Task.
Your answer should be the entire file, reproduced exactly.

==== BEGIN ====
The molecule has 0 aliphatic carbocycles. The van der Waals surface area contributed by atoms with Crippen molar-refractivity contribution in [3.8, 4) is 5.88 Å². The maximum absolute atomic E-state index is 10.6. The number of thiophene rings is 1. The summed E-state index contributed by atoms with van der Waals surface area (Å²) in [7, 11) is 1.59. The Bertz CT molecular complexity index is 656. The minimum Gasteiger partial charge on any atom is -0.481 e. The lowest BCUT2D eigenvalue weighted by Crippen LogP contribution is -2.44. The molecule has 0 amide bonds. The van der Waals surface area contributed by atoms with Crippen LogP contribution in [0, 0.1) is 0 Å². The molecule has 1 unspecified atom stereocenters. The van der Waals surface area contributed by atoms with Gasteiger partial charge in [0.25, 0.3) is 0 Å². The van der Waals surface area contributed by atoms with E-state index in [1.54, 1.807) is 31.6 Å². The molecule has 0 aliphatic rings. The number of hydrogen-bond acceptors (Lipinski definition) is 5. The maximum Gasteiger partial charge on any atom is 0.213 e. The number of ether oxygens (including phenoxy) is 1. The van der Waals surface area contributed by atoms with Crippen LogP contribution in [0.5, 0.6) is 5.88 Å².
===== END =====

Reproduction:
The molecule has 0 aliphatic carbocycles. The van der Waals surface area contributed by atoms with Crippen molar-refractivity contribution in [3.8, 4) is 5.88 Å². The maximum absolute atomic E-state index is 10.6. The number of thiophene rings is 1. The summed E-state index contributed by atoms with van der Waals surface area (Å²) in [7, 11) is 1.59. The Bertz CT molecular complexity index is 656. The minimum Gasteiger partial charge on any atom is -0.481 e. The lowest BCUT2D eigenvalue weighted by Crippen LogP contribution is -2.44. The molecule has 0 amide bonds. The van der Waals surface area contributed by atoms with Crippen LogP contribution in [0, 0.1) is 0 Å². The molecule has 1 unspecified atom stereocenters. The van der Waals surface area contributed by atoms with Gasteiger partial charge in [0.25, 0.3) is 0 Å². The van der Waals surface area contributed by atoms with E-state index in [1.54, 1.807) is 31.6 Å². The molecule has 0 aliphatic rings. The number of hydrogen-bond acceptors (Lipinski definition) is 5. The maximum Gasteiger partial charge on any atom is 0.213 e. The number of ether oxygens (including phenoxy) is 1. The van der Waals surface area contributed by atoms with Crippen LogP contribution in [0.5, 0.6) is 5.88 Å².